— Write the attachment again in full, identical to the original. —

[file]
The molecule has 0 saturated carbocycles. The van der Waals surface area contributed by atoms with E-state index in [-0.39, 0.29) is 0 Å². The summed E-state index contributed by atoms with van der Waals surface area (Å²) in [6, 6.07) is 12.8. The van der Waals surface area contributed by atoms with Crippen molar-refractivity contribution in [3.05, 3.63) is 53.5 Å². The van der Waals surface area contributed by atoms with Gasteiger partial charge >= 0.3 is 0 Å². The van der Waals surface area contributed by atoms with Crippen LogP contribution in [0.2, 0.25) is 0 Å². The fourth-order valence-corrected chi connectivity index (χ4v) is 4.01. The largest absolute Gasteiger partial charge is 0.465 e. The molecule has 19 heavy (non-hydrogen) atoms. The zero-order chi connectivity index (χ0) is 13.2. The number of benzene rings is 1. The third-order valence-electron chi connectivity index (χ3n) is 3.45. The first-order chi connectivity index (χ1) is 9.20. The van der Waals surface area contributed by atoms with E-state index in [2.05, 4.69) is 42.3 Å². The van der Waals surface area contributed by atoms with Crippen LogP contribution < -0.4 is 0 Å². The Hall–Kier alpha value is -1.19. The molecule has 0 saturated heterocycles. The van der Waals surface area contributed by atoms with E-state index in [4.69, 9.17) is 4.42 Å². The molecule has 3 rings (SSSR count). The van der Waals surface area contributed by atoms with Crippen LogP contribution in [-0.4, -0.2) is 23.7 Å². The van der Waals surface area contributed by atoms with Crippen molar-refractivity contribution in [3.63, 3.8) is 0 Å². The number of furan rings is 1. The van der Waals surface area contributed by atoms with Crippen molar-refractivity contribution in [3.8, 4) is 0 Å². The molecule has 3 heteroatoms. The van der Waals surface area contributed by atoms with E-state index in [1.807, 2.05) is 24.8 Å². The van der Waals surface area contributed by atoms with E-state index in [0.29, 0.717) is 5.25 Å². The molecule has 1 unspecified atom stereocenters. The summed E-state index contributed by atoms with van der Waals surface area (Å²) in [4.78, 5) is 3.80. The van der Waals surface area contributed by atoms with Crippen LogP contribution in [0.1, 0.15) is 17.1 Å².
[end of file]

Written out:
The molecule has 0 saturated carbocycles. The van der Waals surface area contributed by atoms with E-state index in [-0.39, 0.29) is 0 Å². The summed E-state index contributed by atoms with van der Waals surface area (Å²) in [6, 6.07) is 12.8. The van der Waals surface area contributed by atoms with Crippen molar-refractivity contribution in [3.05, 3.63) is 53.5 Å². The van der Waals surface area contributed by atoms with Gasteiger partial charge >= 0.3 is 0 Å². The van der Waals surface area contributed by atoms with Crippen LogP contribution in [0.2, 0.25) is 0 Å². The fourth-order valence-corrected chi connectivity index (χ4v) is 4.01. The largest absolute Gasteiger partial charge is 0.465 e. The molecule has 19 heavy (non-hydrogen) atoms. The zero-order chi connectivity index (χ0) is 13.2. The number of benzene rings is 1. The third-order valence-electron chi connectivity index (χ3n) is 3.45. The first-order chi connectivity index (χ1) is 9.20. The van der Waals surface area contributed by atoms with E-state index in [2.05, 4.69) is 42.3 Å². The van der Waals surface area contributed by atoms with Crippen LogP contribution < -0.4 is 0 Å². The Hall–Kier alpha value is -1.19. The molecule has 0 saturated heterocycles. The van der Waals surface area contributed by atoms with E-state index in [4.69, 9.17) is 4.42 Å². The molecule has 3 rings (SSSR count). The van der Waals surface area contributed by atoms with Crippen LogP contribution in [-0.4, -0.2) is 23.7 Å². The van der Waals surface area contributed by atoms with Crippen molar-refractivity contribution in [3.63, 3.8) is 0 Å². The number of furan rings is 1. The van der Waals surface area contributed by atoms with Crippen molar-refractivity contribution in [3.8, 4) is 0 Å². The molecule has 3 heteroatoms. The van der Waals surface area contributed by atoms with E-state index in [1.807, 2.05) is 24.8 Å². The van der Waals surface area contributed by atoms with E-state index in [0.29, 0.717) is 5.25 Å². The molecule has 1 unspecified atom stereocenters. The summed E-state index contributed by atoms with van der Waals surface area (Å²) in [4.78, 5) is 3.80. The van der Waals surface area contributed by atoms with Crippen LogP contribution in [0.1, 0.15) is 17.1 Å².